The map of Vinland is a fake “witness” to the Vikings’ voyages in the United States

The map of Vinland is a fake "witness" to the Vikings' voyages in the United States

Long before Christoph Columbus, it was considered valuable as a trail of Viking voyages to the United States. The card called “Vinland” is actually counterfeit today.

Yale University, the owner of the object, decided to admit it In a press release. This map is not dated, as we think, from the 15th century, but from the 1920s. Since its publication in the University Collection in 1965, there have been many discussions about the authenticity of the document. True historical trace for some, while others found contradictions: Greenland is well represented, does not match the signature time, and the paper is in very good condition. Suspicion that nothing has been confirmed yet.

It was the ink of the document that acted against him. Scientists at Yale were able to find titanium there by spectrometer analysis. However, it was not until the 1920s that this component began to be incorporated into the mic.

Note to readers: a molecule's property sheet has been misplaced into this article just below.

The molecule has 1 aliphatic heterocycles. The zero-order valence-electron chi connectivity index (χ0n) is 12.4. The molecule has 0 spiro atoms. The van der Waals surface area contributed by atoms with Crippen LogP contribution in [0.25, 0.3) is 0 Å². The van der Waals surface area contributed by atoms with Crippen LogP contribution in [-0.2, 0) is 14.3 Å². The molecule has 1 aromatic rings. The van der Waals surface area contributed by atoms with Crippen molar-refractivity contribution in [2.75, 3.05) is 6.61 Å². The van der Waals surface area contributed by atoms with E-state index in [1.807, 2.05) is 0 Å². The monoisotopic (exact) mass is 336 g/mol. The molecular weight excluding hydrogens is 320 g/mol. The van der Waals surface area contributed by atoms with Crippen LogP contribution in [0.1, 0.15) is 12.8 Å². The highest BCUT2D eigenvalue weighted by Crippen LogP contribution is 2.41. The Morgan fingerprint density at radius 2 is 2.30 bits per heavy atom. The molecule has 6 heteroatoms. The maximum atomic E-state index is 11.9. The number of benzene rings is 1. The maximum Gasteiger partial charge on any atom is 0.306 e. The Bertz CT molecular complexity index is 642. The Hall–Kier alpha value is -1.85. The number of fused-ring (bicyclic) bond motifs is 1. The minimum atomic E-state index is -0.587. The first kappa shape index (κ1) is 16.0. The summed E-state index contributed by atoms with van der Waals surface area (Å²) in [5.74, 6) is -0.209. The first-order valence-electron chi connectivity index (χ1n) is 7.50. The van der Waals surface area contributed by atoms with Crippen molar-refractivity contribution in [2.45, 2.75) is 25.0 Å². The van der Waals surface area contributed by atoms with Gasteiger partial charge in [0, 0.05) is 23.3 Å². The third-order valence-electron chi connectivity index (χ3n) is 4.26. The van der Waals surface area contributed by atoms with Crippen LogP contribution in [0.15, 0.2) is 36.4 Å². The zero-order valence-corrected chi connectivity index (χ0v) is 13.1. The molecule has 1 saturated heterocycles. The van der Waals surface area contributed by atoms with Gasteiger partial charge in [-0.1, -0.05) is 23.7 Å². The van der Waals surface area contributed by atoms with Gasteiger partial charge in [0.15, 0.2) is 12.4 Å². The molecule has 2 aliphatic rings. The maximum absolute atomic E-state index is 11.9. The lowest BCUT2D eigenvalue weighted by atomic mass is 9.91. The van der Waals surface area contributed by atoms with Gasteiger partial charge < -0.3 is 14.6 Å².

There is no reasonable doubt here. This new analysis should complete the case.

Said Raymond Clemens, overseer of the university’s old books and manuscripts. Scientists had no doubt about the malicious intentions of the authors of the map, who tried to believe it was dated from the Middle Ages by linking it to an old work. The identity of the counterfeiter (s) is unknown.

Yale wants to keep the card in its collection, “An example of counterfeiting that has had an international impactHowever, this discovery does not call into question the existence of the Vikings in medieval North America, which was supported by archaeological finds at the site.


Also read more: Let’s follow in the footsteps of the Vikings


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About the Author: Cory Weinberg

Cory Weinberg covers the intersection of tech and cities. That means digging into how startups and big tech companies are trying to reshape real estate, transportation, urban planning, and travel. Previously, he reported on Bay Area housing and commercial real estate for the San Francisco Business Times. He received a "best young journalist" award from the National Association of Real Estate Editors.

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